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Expert Rev Anticancer Ther. 2012 Dec;12(12):1597-611. doi: 10.1586/era.12.147.

Breast cancer immunobiology driving immunotherapy: vaccines and immune checkpoint blockade.

Author information

1
The Sidney Kimmel Comprehensive Cancer Center at Johns Hopkins, Johns Hopkins University, 1650 Orleans Street, Room 409, Bunting Blaustein Cancer Research Building, Baltimore, MD 21231-1000, USA. emensle@jhmi.edu

Abstract

Breast cancer is immunogenic, and infiltrating immune cells in primary breast tumors convey important clinical prognostic and predictive information. Furthermore, the immune system is critically involved in clinical responses to some standard cancer therapies. Early breast cancer vaccine trials have established the safety and bioactivity of breast cancer immunotherapy, with hints of clinical activity. Novel strategies for modulating regulators of immunity, including regulatory T cells, myeloid-derived suppressor cells and immune checkpoint pathways (monoclonal antibodies specific for the cytotoxic T-lymphocyte antigen-4 or programmed death), are now available. In particular, immune checkpoint blockade has enormous therapeutic potential. Integrative breast cancer immunotherapies that strategically combine established breast cancer therapies with breast cancer vaccines, immune checkpoint blockade or both should result in durable clinical responses and increased cures.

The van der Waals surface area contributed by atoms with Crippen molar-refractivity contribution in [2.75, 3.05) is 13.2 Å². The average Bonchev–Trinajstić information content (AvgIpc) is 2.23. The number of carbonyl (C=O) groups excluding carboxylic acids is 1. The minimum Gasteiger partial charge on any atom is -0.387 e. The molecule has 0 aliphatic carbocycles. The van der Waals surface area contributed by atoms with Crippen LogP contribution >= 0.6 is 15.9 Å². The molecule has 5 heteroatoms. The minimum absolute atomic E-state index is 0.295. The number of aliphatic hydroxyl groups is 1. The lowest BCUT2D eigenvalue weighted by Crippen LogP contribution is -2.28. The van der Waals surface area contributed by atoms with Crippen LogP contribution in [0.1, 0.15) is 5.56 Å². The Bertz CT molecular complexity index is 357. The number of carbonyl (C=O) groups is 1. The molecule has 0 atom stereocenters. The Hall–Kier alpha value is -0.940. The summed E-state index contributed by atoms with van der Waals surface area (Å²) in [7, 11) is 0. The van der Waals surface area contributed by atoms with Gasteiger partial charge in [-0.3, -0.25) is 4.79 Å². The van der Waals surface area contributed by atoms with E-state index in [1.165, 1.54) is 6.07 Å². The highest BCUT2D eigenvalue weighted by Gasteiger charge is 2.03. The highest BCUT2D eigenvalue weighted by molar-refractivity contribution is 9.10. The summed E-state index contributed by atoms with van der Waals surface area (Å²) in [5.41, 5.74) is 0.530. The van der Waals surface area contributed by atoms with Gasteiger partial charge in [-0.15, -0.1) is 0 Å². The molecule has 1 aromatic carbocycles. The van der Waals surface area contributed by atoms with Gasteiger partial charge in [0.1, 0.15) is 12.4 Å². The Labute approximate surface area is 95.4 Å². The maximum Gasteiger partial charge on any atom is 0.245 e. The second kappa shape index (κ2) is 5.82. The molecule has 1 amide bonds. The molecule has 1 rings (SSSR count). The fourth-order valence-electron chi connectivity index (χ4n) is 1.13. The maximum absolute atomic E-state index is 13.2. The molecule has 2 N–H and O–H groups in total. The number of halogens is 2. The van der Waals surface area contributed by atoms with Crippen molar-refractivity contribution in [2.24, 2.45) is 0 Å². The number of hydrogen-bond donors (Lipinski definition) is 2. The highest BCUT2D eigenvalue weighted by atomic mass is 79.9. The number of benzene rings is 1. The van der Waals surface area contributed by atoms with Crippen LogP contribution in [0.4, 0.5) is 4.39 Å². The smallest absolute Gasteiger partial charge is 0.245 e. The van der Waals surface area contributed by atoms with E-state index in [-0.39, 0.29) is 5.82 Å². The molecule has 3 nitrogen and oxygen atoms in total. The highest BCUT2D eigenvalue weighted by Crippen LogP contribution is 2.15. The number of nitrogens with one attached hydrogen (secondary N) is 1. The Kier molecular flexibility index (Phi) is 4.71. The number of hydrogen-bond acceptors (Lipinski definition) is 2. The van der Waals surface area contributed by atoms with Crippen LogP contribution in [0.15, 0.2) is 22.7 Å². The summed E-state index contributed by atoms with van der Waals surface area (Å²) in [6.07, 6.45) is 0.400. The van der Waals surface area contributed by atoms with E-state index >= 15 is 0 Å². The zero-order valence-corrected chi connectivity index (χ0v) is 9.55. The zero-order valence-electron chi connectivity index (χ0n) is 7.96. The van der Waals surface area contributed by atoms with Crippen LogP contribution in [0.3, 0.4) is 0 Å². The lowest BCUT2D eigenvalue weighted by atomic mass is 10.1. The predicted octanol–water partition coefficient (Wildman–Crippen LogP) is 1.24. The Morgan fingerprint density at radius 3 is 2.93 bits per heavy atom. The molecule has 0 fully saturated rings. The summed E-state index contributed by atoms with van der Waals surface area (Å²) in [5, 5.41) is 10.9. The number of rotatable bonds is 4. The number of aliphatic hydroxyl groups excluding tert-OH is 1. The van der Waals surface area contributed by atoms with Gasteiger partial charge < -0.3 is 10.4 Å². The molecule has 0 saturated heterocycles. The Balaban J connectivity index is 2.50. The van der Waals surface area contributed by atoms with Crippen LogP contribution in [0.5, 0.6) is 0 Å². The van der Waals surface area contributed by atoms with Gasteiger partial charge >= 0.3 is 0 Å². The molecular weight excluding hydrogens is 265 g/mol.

PMID:
23253225
PMCID:
PMC3587160
DOI:
10.1586/era.12.147
[Indexed for MEDLINE]
Free PMC Article

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